Life in the deadwood

It’s estimated that up to a third of all European forest species depend on deadwood for their survival.

The trouble is that dead trees and decaying logs don’t always look very attractive. So, let’s see if we can convince you.

Large-dead-fallen-Scots-pine-in-Glenmore-by-Richard-Thompson

Deadwood – the facts

  • Many species of birds, amphibians, reptiles and mammals forage, shelter and rear young in and around deadwood and old trees.

  • Dead and dying trees, debris and wood fragments are even more valuable for less obvious groups, such as insects, lichens, bryophytes and fungi.

  • Deadwood is important for river and lochs – even small amounts of woody debris will increase salmon and trout numbers by providing high quality habitat for young fish.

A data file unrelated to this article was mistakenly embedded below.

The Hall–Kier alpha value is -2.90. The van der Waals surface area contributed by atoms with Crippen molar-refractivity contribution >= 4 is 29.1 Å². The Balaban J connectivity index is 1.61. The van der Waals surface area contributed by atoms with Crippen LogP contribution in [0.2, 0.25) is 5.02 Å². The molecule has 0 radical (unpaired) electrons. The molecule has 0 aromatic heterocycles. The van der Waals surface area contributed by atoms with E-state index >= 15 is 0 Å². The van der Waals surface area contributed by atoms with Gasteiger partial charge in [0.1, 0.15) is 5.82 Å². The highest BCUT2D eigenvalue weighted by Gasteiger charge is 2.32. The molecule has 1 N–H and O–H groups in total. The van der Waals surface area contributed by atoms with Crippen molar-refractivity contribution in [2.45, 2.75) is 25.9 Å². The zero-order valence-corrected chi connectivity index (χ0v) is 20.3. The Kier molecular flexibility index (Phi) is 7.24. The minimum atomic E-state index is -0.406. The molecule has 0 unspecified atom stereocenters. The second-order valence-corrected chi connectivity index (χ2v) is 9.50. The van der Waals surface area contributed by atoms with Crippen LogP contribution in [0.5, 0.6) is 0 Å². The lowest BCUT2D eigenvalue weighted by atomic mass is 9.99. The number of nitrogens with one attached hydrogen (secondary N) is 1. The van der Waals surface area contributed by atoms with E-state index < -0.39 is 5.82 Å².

• Deadwood supports forest and aquatic ecosystems through processes such as soil nutrient cycling and carbon storage.

More deadwood

Unfortunately, despite its huge ecological value, there just isn’t enough deadwood. Our forests are still too tidy!

The good news is that the amount of deadwood in Scotland’s forests is increasing. That’s mainly because managing deadwood is now a vital part of our work on the National Forest Estate.

Our forest managers are committed to leaving all sorts of deadwood features, including dying and dead standing trees, stumps, lying timber and piles of logs. And because decay is a continuous process, they review things all the time to make sure there’s the right age and mix of deadwood habitats for all kinds of species.